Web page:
A new painting that portrays Nelson Mandela as a corpse undergoing an autopsy has sparked outrage from the African National Congress (ANC), South Africa's ruling party.
The painting, essentially a pastiche of Rembrandt's 17th-century masterpiece "The Anatomy Lesson of Dr. Nicolaes Tulp," shows the iconic former South African president lying naked on a table, while Nkosi Johnson, an AIDS activist who died at the age of 12, performs an autopsy. The table is surrounded by famous onlookers, including Archbishop Desmond Tutu, former presidents FW de Klerk and Thabo Mbeki, and politicians Helen Zille and Trevor Manuel.
ANC members have condemned the work as "witchcraft," and argue that the painting's portrayal "strips Mandela of his dignity." As party spokesman Jackson Mthembu tells The Guardian:
"In African society it is a foreign act of ubuthakathi (bewitch) to kill a living person and this so-called work of art ... is also racist. It goes further by violating Tat' uMandela's dignity by stripping him naked in the glare of curious onlookers, some of whom have seen their apartheid ideals die before them. That is why we are more shocked and disgusted this so called art that depicts a dead Madiba [Mandela's clan name]."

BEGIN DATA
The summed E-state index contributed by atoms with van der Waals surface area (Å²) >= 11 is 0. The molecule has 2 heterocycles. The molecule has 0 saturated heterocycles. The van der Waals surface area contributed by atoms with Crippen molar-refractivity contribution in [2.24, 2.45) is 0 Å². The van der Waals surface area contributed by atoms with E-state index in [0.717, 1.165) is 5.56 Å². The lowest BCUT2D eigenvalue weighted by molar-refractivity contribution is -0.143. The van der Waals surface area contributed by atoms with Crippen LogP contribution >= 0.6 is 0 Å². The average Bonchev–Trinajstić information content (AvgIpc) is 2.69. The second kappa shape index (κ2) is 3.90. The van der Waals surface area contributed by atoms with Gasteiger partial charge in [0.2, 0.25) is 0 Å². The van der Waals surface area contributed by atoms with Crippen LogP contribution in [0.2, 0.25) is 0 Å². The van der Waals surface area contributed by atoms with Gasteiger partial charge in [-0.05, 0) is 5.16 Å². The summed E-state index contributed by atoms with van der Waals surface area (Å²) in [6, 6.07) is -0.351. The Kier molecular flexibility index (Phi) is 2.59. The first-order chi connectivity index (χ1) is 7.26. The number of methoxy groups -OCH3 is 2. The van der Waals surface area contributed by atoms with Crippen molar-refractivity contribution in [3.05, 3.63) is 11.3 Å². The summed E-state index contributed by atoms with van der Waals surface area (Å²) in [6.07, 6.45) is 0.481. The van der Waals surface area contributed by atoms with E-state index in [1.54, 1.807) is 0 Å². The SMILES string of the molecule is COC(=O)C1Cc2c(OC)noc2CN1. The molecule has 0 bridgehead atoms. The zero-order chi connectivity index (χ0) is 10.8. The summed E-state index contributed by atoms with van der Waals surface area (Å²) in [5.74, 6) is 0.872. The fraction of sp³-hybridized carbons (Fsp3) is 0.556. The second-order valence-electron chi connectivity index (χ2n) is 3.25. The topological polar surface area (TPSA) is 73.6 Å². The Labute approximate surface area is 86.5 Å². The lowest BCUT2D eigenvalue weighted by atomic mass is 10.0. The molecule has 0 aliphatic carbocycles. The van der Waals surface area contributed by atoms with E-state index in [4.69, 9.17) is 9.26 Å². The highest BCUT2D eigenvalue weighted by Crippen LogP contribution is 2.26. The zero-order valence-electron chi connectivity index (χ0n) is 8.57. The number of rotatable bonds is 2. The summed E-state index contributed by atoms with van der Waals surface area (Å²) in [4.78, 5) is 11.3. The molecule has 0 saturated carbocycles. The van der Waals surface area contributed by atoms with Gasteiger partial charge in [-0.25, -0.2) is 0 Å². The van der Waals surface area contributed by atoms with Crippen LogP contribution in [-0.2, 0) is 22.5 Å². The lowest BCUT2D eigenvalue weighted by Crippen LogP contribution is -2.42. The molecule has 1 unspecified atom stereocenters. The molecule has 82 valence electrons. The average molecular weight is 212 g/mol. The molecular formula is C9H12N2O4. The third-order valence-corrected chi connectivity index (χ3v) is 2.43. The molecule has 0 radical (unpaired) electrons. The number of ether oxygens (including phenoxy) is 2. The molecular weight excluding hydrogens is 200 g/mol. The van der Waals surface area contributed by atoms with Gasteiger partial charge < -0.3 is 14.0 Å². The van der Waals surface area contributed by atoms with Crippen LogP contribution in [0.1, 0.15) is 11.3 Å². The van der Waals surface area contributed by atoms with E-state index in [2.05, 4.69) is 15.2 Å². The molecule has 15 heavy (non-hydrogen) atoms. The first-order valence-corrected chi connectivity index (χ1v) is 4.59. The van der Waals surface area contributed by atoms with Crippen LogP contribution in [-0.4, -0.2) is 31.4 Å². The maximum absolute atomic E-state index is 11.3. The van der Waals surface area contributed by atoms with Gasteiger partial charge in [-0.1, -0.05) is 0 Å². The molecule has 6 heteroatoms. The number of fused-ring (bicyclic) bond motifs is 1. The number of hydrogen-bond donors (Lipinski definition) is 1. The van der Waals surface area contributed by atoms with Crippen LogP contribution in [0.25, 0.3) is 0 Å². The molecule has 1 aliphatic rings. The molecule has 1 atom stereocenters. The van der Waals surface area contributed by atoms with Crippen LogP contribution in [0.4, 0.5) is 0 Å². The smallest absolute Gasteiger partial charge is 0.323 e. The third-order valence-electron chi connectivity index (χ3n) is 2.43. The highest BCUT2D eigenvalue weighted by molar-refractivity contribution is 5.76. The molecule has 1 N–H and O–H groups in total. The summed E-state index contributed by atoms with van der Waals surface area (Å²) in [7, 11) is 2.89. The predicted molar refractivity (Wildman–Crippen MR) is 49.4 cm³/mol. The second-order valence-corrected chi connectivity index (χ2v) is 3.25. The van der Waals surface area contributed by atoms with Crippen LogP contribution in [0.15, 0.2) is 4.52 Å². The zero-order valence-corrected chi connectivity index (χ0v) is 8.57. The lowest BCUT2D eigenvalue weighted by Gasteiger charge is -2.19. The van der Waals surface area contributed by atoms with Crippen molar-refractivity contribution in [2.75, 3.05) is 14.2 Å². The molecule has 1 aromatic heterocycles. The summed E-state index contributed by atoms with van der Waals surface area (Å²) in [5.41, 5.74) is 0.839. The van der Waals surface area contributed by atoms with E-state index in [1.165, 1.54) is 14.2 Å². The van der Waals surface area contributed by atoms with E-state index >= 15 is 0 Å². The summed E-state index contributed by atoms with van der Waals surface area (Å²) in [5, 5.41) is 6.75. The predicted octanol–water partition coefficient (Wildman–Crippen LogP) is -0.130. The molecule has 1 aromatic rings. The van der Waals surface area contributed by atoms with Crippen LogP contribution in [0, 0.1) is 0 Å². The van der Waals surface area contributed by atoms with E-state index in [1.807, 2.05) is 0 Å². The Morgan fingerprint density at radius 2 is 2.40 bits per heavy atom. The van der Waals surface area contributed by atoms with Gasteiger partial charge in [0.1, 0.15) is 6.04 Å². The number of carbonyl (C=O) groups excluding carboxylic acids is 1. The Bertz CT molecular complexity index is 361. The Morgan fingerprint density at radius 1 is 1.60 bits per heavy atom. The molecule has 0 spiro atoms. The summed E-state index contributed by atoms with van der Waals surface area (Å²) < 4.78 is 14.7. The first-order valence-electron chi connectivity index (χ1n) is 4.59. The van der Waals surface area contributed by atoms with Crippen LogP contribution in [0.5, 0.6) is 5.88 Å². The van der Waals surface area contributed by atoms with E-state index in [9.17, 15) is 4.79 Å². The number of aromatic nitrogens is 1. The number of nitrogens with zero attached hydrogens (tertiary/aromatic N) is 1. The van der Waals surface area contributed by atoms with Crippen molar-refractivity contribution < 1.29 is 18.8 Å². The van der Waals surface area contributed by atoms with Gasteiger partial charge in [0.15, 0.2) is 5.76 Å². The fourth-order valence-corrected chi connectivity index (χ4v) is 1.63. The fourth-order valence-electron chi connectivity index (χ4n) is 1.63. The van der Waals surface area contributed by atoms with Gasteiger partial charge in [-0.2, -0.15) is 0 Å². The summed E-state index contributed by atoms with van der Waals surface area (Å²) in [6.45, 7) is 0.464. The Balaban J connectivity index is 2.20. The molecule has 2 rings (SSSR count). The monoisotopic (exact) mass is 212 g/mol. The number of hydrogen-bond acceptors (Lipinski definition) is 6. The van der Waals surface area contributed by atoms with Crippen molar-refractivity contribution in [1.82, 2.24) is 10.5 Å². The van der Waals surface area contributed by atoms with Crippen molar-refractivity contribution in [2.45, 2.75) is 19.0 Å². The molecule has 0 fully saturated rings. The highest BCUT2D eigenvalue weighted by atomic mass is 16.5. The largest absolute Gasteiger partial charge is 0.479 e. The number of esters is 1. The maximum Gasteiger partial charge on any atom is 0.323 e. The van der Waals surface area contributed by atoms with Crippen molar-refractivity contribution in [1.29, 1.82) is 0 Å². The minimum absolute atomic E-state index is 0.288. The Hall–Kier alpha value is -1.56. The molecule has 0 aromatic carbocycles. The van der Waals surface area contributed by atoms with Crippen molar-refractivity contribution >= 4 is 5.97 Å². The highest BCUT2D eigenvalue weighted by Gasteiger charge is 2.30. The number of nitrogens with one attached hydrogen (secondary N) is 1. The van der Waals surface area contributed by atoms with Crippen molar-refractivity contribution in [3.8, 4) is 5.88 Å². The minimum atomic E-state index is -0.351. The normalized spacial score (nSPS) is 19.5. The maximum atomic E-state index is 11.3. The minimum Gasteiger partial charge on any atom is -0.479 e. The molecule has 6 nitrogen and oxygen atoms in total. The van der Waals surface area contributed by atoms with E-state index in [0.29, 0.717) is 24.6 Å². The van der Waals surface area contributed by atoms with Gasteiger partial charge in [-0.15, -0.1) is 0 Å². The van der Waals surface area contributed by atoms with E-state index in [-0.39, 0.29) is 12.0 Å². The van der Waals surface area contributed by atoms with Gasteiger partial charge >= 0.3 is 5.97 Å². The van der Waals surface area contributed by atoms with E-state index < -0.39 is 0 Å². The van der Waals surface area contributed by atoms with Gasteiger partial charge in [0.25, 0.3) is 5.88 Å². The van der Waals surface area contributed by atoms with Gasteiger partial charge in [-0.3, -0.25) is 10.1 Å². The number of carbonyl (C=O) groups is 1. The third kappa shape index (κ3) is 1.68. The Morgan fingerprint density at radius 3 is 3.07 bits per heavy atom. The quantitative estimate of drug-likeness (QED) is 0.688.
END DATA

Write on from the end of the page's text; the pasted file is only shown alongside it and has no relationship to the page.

Mthembu also slammed South African newspaper The Mail and Guardian for carrying the painting on its front page. Meanwhile, Johannesburg-based artist Yiull Damasco, 41, has defended his work. As News24 reported, the artist wrote on his website:
Mandela "is just a man, the same as those viewing him, the same as you and I. Mr Mandela made decisions in his life that enabled people to see him as they do. The collection of viewers [is] in a position in their lives to make decisions that will enable people to see them in a similar manner."
You can see the image here.
WATCH: Report about the painting
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